Wednesday, May 13, 2009

30-Day Persistence Challenge: Speaking of organizing--taxes

Monday, June shared how important persistence is in maintaining an organizational system. I thought now would be a good time to piggy-back off that and talk about taxes.

Yes, taxes.

I'm not talking today about how to pay them or how to save for them. Today, I want to talk about how to organize for them. This is a questions coaching clients often ask and something all freelancers have to deal with. The good news is, if we create a system and persist in using it, tax time will take less time, and, while you may still feel panicky and a little queasy, you'll feel some calm and sanity underneath that.

Creating a System

So, start with this:
  • 23 manilla folders
  • A marker
  • Some kind of storage device: A filing cabinet is my preferred solution (you don't have to look at the files every day and I already had one), but you can also use an accordian file, a hard-side lock box or a simple pair of book ends on a shelf.
  • Your receipts for so far this year.
Now label the files. One each for:
  • Paid Invoices (you'll put your stubs in here)
  • Accounting
  • Bank charges
  • Car/truck rental
  • Continuing education
  • Dues/organization memberships
  • Health insurance
  • Internet costs
  • Mileage
  • Office expenses
  • Other insurance
  • Other interest
  • Parking/tolls
  • Postage
  • Printing
  • Publications
  • Rent/mortgage
  • Repairs
  • Taxes
  • Telephone
  • Total meals/entertainment (business related, natch)
  • Travel
  • Web design/hosting
Your exact categories may differ. If you, like I, don't have a car, then you'll have a category for public transportation instead of mileage. This is just to prompt your thinking. Almost anything you buy for your business is deductible. One of the few exceptions is work clothes. Sure, you may work most days in your bunny slippers and robe, but that doesn't mean the slacks and blazers you buy for work meetings can be deducted. As someone I interviewed once said, "If you can wear it in public, you can't deduct it." It doesn't matter if you want to wear those clothes on your own time.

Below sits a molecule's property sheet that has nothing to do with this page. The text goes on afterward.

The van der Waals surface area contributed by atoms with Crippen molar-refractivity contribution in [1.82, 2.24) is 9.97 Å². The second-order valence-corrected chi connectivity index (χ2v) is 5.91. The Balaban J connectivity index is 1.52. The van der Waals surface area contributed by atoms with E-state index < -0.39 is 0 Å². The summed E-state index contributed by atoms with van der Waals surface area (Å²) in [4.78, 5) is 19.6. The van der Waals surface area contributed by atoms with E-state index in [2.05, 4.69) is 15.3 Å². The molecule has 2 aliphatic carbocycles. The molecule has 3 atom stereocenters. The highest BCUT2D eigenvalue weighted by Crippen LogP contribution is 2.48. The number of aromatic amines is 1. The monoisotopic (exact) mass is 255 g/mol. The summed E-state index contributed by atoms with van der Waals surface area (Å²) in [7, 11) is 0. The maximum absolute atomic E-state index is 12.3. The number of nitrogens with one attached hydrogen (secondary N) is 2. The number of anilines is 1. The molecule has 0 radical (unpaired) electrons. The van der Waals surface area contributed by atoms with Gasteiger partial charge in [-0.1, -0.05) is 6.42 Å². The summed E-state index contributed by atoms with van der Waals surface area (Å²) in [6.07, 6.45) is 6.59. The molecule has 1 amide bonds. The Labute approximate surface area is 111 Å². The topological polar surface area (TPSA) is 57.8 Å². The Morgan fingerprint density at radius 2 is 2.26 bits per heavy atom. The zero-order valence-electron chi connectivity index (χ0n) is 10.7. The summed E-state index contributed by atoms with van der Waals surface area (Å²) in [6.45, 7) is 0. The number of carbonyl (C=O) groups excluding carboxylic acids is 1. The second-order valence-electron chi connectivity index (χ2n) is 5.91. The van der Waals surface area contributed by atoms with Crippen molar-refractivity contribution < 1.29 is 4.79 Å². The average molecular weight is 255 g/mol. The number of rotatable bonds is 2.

Next, go through your receipts so far this year and start sorting. Believe me, future you will thank you for having done this now. Add a note onto gas receipts and toll receipts for where you were going. On meal receipts, write who you met with and what you talked about. Then stick them in the folder and forget them.

The Persistence Part

So how do you keep up with it? Here are a few ideas.

Create a way station.
I don't file receipts every day. But having the files at the ready makes dealing with them easier. I keep them--and a bunch of other stuff I don't want to look at every day--in the bottom tray of a trio of clear plastic stackable trays. As I write this, It's bulging with articles to scan, receipts, old article files, etc.

When I have a spare minute, I can grab a handful of papers and file them away. I don't do it all at once. I don't spend 50 minutes or three hours on it. Little and often is my motto.

Place the piles where you can see them.
I hate looking at those ugly bulging piles. If I put the trays elsewhere, chances are, those piles would lay around much, much longer than they do now.

File while you talk.
Sometimes, I'll be on the phone with a friend or with a family member who calls during work hours--I know, poor discipline--and I'll take that time to put a few things away. Or I'll shred docs that need shredding.

The Payoff

Come the beginning of the year, I do something very simple. I sit down with the files and a calculator and I write the amount and date of each receipt on the outside of the file folder. Then, I tally it all up. Takes a few minutes while watching TV at night and I have my total spending. Score.

How about you? How do you do it?

Photo by D'Arcy Norman.

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